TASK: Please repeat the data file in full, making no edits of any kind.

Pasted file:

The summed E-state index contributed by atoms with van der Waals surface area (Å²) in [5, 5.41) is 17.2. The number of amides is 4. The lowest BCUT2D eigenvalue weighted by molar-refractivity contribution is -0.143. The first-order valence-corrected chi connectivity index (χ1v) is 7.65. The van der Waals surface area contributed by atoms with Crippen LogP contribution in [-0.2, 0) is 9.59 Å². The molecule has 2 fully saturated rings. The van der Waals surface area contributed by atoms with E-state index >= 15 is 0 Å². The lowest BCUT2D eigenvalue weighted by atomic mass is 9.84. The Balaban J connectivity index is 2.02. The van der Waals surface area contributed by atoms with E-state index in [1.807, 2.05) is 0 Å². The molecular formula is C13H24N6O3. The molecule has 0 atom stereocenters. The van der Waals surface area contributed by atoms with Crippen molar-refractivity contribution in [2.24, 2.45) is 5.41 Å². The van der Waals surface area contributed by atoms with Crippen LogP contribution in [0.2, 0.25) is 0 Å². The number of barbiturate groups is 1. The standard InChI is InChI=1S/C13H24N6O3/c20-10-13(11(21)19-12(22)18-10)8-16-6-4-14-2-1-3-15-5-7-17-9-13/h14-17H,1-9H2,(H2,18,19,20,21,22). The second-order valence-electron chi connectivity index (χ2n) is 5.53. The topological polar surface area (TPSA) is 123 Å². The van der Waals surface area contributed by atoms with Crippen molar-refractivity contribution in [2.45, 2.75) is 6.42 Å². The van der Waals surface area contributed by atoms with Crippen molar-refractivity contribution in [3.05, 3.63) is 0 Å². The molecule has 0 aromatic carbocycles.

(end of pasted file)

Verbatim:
The summed E-state index contributed by atoms with van der Waals surface area (Å²) in [5, 5.41) is 17.2. The number of amides is 4. The lowest BCUT2D eigenvalue weighted by molar-refractivity contribution is -0.143. The first-order valence-corrected chi connectivity index (χ1v) is 7.65. The van der Waals surface area contributed by atoms with Crippen LogP contribution in [-0.2, 0) is 9.59 Å². The molecule has 2 fully saturated rings. The van der Waals surface area contributed by atoms with E-state index >= 15 is 0 Å². The lowest BCUT2D eigenvalue weighted by atomic mass is 9.84. The Balaban J connectivity index is 2.02. The van der Waals surface area contributed by atoms with E-state index in [1.807, 2.05) is 0 Å². The molecular formula is C13H24N6O3. The molecule has 0 atom stereocenters. The van der Waals surface area contributed by atoms with Crippen molar-refractivity contribution in [2.24, 2.45) is 5.41 Å². The van der Waals surface area contributed by atoms with Crippen LogP contribution in [0.2, 0.25) is 0 Å². The number of barbiturate groups is 1. The standard InChI is InChI=1S/C13H24N6O3/c20-10-13(11(21)19-12(22)18-10)8-16-6-4-14-2-1-3-15-5-7-17-9-13/h14-17H,1-9H2,(H2,18,19,20,21,22). The second-order valence-electron chi connectivity index (χ2n) is 5.53. The topological polar surface area (TPSA) is 123 Å². The van der Waals surface area contributed by atoms with Crippen molar-refractivity contribution in [2.45, 2.75) is 6.42 Å². The van der Waals surface area contributed by atoms with Crippen molar-refractivity contribution in [3.05, 3.63) is 0 Å². The molecule has 0 aromatic carbocycles.